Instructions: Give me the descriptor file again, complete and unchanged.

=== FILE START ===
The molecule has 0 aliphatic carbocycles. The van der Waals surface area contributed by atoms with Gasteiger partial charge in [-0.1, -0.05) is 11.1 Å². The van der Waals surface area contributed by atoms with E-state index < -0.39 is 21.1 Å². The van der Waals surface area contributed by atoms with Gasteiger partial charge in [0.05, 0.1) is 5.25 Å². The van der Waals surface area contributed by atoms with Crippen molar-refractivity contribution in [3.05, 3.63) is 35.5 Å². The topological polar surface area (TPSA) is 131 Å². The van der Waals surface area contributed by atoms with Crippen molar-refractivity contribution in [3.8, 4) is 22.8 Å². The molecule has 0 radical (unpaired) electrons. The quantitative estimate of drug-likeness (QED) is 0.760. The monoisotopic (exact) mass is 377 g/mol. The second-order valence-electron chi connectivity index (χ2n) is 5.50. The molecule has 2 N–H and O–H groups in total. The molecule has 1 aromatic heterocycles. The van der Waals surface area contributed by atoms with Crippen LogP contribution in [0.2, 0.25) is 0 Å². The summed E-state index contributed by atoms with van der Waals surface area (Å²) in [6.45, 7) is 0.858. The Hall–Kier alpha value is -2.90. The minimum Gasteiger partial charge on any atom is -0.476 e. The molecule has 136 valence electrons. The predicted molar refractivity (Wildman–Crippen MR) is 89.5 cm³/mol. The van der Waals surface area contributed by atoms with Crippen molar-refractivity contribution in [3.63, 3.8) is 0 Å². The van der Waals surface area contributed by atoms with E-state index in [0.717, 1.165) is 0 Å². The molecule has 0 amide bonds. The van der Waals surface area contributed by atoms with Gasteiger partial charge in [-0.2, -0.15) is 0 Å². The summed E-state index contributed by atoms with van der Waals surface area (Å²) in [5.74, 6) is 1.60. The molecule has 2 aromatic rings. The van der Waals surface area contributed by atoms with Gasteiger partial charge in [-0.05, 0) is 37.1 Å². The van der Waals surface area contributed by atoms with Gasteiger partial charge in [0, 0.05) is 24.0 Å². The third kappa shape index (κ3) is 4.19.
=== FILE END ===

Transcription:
The molecule has 0 aliphatic carbocycles. The van der Waals surface area contributed by atoms with Gasteiger partial charge in [-0.1, -0.05) is 11.1 Å². The van der Waals surface area contributed by atoms with E-state index < -0.39 is 21.1 Å². The van der Waals surface area contributed by atoms with Gasteiger partial charge in [0.05, 0.1) is 5.25 Å². The van der Waals surface area contributed by atoms with Crippen molar-refractivity contribution in [3.05, 3.63) is 35.5 Å². The topological polar surface area (TPSA) is 131 Å². The van der Waals surface area contributed by atoms with Crippen molar-refractivity contribution in [3.8, 4) is 22.8 Å². The molecule has 0 radical (unpaired) electrons. The quantitative estimate of drug-likeness (QED) is 0.760. The monoisotopic (exact) mass is 377 g/mol. The second-order valence-electron chi connectivity index (χ2n) is 5.50. The molecule has 2 N–H and O–H groups in total. The molecule has 1 aromatic heterocycles. The van der Waals surface area contributed by atoms with Crippen LogP contribution in [0.2, 0.25) is 0 Å². The summed E-state index contributed by atoms with van der Waals surface area (Å²) in [6.45, 7) is 0.858. The Hall–Kier alpha value is -2.90. The minimum Gasteiger partial charge on any atom is -0.476 e. The molecule has 136 valence electrons. The predicted molar refractivity (Wildman–Crippen MR) is 89.5 cm³/mol. The van der Waals surface area contributed by atoms with Crippen molar-refractivity contribution in [3.63, 3.8) is 0 Å². The van der Waals surface area contributed by atoms with E-state index in [0.717, 1.165) is 0 Å². The molecule has 0 amide bonds. The van der Waals surface area contributed by atoms with Gasteiger partial charge in [-0.2, -0.15) is 0 Å². The summed E-state index contributed by atoms with van der Waals surface area (Å²) in [5.74, 6) is 1.60. The molecule has 2 aromatic rings. The van der Waals surface area contributed by atoms with Gasteiger partial charge in [-0.05, 0) is 37.1 Å². The van der Waals surface area contributed by atoms with Gasteiger partial charge in [0, 0.05) is 24.0 Å². The third kappa shape index (κ3) is 4.19.